The trench coat 103 in the February issue of Burdstyle 2017 has been on my “to sew” list since it came out. There was just something about the style, length and simplicity of the design that appeals. Daughter No1 was very keen on having it, and I really wanted to make it in one of her fabric designs, but the price of doing so was just too much. I still hope that one day I will be able to do that, but in the mean time she has her coat, and she’s still happy with it. And so is Daughter No 2….
I guess I’d better explain! 🙂 Both girls liked the coat, and both wanted a version. So I went looking online for suitable fabric and found a rather nice pink/copper cotton twill at Croft Mill Fabrics for just £5/m. I bought 5m, which was a real bargain. I wasn’t sure whether the girls would like the colour, but as it was cotton, I was quite prepared to dye it to whatever colour they wanted. As it turns out, however, they were both perfectly happy with it! That makes it easy for me then! My Work in Progress post will take you through all the construction details.
I traced the 38 and toiled it in an old duvet cover from the charity shop. On trying it on Daughter No2, we noted the following alterations:
- Lengthen sleeves by 4cm
- Broad shoulder adjustment 1.5cm
- Lengthen coat by 4cm
- Lengthen belt pieces 1.5cm
For Daughter No1, these were the alterations:
- Forward shoulder adjustment 1cm
- Lengthen coat by 4cm
So, I was going to make Daughter No1’s coat first with her alterations, then reverse the shoulder adjustment and make the adjustments for Daughter No2 and make her coat. The coat itself is pretty straightforward to make. Although Burda call it a “gathered trench coat”, there’s actually no gathering. The waist is formed with dart tucks in the front and back, and the belt piece starts in the back panel seam to be fixed in the front with a button. It does have the effect of cinching the waist in a bit, but definitely not gathering. The button is sewn through all the layers, there is no buttonhole.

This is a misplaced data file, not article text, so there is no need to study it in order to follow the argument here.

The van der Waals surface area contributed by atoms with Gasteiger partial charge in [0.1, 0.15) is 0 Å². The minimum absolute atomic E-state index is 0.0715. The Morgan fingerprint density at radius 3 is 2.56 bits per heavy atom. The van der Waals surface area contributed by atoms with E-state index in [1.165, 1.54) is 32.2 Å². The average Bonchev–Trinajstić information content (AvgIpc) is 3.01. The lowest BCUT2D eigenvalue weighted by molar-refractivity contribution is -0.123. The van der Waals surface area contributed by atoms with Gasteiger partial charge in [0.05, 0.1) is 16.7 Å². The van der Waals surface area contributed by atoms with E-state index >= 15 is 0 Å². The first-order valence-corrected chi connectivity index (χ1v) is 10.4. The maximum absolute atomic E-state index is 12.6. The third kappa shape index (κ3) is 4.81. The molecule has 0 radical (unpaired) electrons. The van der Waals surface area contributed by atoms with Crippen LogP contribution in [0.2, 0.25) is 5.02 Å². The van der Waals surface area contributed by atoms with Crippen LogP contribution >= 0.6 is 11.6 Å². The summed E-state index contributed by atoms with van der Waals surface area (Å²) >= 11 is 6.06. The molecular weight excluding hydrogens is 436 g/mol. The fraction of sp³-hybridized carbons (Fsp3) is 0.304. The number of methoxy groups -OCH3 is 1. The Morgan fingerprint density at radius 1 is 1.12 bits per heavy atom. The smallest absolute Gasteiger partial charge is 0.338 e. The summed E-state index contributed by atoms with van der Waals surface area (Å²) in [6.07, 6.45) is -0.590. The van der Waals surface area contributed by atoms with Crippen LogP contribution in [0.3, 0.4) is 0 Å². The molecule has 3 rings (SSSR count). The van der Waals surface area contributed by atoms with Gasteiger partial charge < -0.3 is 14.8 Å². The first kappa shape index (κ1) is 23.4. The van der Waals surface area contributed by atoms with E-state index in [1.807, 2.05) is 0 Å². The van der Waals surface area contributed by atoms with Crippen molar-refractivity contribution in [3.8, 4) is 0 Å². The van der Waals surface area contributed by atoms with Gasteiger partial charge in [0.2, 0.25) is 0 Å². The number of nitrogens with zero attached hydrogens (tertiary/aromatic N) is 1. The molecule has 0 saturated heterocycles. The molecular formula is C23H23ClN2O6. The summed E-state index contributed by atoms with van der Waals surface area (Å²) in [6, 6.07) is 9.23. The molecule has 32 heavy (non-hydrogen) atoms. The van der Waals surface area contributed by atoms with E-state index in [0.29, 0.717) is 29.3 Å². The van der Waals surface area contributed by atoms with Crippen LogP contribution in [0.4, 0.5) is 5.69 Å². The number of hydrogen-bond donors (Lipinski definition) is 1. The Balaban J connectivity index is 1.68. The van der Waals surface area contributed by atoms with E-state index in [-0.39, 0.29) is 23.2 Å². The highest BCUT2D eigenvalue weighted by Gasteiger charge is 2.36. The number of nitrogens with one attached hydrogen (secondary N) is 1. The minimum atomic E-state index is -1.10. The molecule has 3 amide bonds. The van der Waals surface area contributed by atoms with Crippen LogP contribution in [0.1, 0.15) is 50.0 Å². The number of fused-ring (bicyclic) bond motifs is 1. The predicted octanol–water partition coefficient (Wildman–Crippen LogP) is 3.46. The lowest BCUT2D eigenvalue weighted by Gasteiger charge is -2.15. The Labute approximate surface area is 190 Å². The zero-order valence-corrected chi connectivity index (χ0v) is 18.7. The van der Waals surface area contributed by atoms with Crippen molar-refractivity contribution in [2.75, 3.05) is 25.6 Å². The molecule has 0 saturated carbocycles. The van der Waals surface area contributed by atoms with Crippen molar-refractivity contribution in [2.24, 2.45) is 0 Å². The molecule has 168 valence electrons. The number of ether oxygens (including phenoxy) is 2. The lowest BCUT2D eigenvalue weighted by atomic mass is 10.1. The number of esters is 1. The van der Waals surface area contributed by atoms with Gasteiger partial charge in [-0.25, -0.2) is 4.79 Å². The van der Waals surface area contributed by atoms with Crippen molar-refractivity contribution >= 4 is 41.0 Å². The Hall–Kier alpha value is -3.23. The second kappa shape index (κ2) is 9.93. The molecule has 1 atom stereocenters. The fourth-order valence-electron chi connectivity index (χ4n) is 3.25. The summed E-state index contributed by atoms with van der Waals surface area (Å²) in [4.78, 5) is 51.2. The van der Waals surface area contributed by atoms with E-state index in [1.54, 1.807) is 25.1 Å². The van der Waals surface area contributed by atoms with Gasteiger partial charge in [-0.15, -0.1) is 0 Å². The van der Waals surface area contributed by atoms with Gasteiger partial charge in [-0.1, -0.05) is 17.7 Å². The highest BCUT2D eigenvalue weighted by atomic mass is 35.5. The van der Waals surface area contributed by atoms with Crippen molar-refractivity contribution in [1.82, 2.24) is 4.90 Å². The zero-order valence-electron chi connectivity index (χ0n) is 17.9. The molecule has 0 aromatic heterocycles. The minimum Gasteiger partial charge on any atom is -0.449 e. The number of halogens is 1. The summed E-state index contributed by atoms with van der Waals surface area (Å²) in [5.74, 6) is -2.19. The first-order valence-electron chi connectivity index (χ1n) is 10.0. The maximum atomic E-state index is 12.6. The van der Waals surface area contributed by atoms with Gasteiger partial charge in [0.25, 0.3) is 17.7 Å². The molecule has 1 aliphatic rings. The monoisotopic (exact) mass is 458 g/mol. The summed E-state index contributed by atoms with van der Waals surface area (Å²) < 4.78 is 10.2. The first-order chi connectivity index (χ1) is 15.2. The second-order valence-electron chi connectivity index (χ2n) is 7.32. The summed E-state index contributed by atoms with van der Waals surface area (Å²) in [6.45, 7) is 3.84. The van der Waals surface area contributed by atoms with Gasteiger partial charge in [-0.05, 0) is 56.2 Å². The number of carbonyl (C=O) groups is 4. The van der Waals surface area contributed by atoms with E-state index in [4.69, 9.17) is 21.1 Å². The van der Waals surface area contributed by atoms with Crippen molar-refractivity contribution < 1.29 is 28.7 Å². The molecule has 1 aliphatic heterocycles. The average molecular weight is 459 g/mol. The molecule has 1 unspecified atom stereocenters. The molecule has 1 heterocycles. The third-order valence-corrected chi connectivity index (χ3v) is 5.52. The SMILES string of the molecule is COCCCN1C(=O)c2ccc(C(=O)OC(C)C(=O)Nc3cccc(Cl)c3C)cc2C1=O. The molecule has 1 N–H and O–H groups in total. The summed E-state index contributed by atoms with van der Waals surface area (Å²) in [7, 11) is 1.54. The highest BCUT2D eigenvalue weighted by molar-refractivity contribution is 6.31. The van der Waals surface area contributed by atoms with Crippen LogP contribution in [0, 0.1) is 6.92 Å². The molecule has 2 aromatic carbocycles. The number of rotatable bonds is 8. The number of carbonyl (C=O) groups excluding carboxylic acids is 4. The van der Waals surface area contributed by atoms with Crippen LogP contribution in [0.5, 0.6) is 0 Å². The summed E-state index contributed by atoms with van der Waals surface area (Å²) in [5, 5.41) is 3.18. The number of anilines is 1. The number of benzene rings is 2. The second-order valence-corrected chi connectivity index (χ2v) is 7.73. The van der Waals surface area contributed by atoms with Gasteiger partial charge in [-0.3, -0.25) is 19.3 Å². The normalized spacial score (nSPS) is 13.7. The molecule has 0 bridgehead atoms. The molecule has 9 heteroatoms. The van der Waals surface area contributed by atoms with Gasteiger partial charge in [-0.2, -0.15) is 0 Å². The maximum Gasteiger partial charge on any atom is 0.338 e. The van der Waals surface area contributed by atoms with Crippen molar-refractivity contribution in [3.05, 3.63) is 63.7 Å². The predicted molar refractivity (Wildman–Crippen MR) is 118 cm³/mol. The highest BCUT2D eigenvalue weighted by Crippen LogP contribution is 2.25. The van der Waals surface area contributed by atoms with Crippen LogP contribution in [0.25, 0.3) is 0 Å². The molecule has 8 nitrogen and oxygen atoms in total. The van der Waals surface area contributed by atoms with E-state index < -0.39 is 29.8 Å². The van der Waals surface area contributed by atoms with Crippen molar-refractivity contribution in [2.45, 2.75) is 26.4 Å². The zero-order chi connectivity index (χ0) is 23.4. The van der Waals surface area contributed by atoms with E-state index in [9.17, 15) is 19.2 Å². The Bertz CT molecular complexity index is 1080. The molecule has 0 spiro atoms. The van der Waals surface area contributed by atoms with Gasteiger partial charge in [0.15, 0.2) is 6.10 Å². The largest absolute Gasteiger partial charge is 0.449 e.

I did make them slightly differently, the coats have topstitching in different places, and Daughter No2’s coat has no shoulder pads. I used shoulder pads in Daughter No1’s coat because of her posture. I halved the thickness of the pads, she didn’t want “Dynasty shoulders”, but she did need the shaping they give. Can you tell that the shoulders are different?
Linings for the coats were chosen for each girl. The coat wasn’t intended to be lined, the Burda instructions have you use Hong Kong finish on all the raw seams, and that would be fine for a Spring/summer coat. We wanted these to be warmer, so I needed a lining. I’ve not used traditional lining fabric for the main body, but I have used “proper” lining for the sleeves. There’s nothing worse than your sleeves getting bunched up under your armpits when you put on a coat!
I’d found the cotton poplin William Morris inspired print at Fabworks and knew it would be perfect for Daughter No1. Daughter No2 needed something more contrasting, and I was looking for something geometric with a grey and white colour but was coming up empty handed. Eventually I found a blue and white paisley print with bronze detail at the Rag Market in Birmingham. It is viscose and cost a mere £2/m! It was the right choice and Daughter No2 approved.
My next problem in choice was the buttons. I raided my button box and then all the charity shops in town. I ended up with 3 rather yummy plum/maroon vintage buttons for the front of Daughter No2’s coat. But there weren’t any for the sleeve tabs. Another rummage through the button stash revealed 3 pretty pink mother of pearl buttons that would work. So that was one done, Daughter No1’s buttons were more tricky to decide on. She didn’t want a colour that would stand out too much, she decided subtle was the route to take.
In my raid of the local charity shops, I had found 4 beige-y/pink buttons, BIG ones! So the colour was subtle, size – not so very much…! But – they have worked rather well, and I found a couple of smaller similar coloured buttons in my stash that I used for the sleeve tabs. So, there you have two pink/copper coats with different linings and different buttons for two different girls with different styles. Although the shell colour is the same, and I used the same pattern, they do look different on.
That’s another Burdachallenge2018 entry for the year, and I’m glad to have made the trench coat.